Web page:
The guided tour with a performative twist begins at the Children’s Health Resort and guides participants through the Krvavica village, offering insights into coastal urban planning in the Makarska Rivijera and Dalmatia. Conceived as a triad involving the tour guide, locals, and investors, the tour explores specific local phenomena such as illegal construction, apartmentization, and the rampant growth of tourism. Contrasting Krvavica with other Dalmatian resorts, the tour focuses on the emergence of the "neo-vernacular" style in coastal areas, emphasizing its dominance as the primary accommodation choice. Through the use of satire, the tour scrutinizes coastal urban planning and the decline of modernist heritage in Dalmatia.

What defines the contemporary Dalmatian village, and how can we ensure its preservation? How do residents, tour guides, and architects perceive and tackle issues such as the loss of modernist heritage and the proliferation of apartment complexes?

Pavle Mijuca (HR/RS, *1999) is an artist and a spatial researcher. In his practice, he grapples with the phenomenologies of cities and spatial planning. He researches urban planning-related issues such as gentrification, illegal construction, and unregulated planning. The result of his research is often a satirical visual language translated into the medium of digital illustration. The illustrations are printed on various textile materials and presented as physical objects. He holds a Bachelor in Fine Arts from the Zurich University of the Arts (ZHdK) and is currently enrolled in the Studio for Immediate Spaces at the Sandberg Instituut, Amsterdam. For his BA graduation project "Full of new beginnings" he received the Bachelor Grant Award. He lives and works in Amsterdam.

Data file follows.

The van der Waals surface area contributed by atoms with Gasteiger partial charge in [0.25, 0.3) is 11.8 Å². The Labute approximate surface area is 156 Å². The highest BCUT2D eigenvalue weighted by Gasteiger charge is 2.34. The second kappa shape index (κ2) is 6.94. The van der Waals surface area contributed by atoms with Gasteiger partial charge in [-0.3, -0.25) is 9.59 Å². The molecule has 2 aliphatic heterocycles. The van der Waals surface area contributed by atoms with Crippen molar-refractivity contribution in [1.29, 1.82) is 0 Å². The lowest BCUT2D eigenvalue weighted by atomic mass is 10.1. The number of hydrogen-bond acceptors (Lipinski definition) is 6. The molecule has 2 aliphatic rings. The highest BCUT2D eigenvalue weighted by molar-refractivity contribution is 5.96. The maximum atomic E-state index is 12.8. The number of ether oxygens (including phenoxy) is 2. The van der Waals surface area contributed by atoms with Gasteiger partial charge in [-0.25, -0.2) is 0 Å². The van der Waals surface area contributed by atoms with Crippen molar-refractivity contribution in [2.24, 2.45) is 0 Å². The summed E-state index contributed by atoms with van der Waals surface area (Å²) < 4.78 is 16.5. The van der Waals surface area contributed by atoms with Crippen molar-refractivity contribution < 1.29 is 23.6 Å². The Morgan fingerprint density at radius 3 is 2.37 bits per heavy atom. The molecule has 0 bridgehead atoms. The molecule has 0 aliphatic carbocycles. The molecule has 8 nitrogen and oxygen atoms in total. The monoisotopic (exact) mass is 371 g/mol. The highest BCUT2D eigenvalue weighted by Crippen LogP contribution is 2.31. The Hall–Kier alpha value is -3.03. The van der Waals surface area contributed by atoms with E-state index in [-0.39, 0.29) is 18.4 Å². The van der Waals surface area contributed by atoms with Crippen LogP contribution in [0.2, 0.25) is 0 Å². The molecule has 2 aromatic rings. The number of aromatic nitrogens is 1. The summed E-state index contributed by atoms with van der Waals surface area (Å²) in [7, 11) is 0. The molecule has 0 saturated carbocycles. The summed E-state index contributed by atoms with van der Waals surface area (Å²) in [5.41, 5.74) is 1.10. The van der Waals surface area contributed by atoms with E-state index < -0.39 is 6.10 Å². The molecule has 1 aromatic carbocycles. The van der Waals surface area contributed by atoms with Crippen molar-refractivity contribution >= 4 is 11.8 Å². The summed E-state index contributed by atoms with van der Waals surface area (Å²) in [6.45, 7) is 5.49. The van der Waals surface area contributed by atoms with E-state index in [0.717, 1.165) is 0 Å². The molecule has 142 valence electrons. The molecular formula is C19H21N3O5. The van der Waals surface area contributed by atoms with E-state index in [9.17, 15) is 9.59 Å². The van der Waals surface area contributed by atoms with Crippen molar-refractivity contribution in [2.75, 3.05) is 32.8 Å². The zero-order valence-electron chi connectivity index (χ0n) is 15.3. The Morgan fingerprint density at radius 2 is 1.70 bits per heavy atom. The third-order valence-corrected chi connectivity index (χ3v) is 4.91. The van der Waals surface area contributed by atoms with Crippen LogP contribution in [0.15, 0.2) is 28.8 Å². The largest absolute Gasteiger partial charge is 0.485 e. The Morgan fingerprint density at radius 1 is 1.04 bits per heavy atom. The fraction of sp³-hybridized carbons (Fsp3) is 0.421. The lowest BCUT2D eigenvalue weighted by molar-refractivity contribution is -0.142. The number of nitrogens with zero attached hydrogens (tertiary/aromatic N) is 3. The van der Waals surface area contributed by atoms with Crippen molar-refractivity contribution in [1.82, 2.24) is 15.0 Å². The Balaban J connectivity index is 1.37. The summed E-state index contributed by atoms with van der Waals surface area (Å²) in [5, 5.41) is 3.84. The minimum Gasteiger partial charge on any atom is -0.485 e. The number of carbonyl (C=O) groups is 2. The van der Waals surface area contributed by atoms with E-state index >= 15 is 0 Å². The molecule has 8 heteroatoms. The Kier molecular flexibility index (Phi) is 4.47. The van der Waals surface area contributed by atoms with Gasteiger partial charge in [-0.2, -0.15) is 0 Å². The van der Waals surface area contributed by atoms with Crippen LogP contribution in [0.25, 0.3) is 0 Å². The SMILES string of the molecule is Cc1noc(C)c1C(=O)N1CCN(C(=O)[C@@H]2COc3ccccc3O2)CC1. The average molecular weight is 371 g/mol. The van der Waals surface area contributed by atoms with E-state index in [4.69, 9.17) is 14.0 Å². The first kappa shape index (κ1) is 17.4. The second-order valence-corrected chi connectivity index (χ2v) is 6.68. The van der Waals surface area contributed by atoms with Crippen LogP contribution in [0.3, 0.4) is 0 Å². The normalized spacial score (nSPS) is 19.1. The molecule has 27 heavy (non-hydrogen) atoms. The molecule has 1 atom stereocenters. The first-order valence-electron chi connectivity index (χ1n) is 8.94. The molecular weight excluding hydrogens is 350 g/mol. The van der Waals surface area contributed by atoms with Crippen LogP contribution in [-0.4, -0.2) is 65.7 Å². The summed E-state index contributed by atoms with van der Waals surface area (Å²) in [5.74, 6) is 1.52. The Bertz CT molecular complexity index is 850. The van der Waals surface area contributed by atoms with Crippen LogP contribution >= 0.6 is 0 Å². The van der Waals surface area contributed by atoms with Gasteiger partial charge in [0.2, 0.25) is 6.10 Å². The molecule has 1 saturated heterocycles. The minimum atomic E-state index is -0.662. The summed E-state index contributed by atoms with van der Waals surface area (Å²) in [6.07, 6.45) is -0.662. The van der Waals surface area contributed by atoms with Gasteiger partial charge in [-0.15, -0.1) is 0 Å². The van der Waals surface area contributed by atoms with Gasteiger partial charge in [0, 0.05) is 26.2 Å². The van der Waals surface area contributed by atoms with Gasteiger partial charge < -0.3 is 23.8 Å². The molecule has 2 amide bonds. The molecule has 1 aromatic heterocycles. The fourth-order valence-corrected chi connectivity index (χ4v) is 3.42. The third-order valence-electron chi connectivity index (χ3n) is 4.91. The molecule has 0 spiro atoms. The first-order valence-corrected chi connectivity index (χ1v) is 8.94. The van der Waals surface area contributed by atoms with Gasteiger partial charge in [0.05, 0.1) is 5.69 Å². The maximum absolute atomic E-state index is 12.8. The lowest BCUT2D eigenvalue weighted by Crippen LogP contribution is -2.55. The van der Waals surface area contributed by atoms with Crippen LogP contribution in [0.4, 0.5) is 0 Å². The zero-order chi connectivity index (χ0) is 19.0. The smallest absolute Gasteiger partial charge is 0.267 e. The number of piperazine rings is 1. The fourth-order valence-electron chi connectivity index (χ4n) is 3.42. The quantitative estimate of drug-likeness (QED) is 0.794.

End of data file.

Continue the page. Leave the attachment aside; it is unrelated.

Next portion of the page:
Art installation addressing the issue of design tailored to children's sizes. It transports us into a realm of memories, evoking those from our own childhood. A tiny chair serves as a canvas for abandoned toys to "sprout like mushrooms" within the confines of an abandoned children's hospital in Krvavica, offering an apt backdrop to underscore the facility's present state. This on-site exhibit effectively conveys the site's history, concerns for children's well-being, and our own reflections.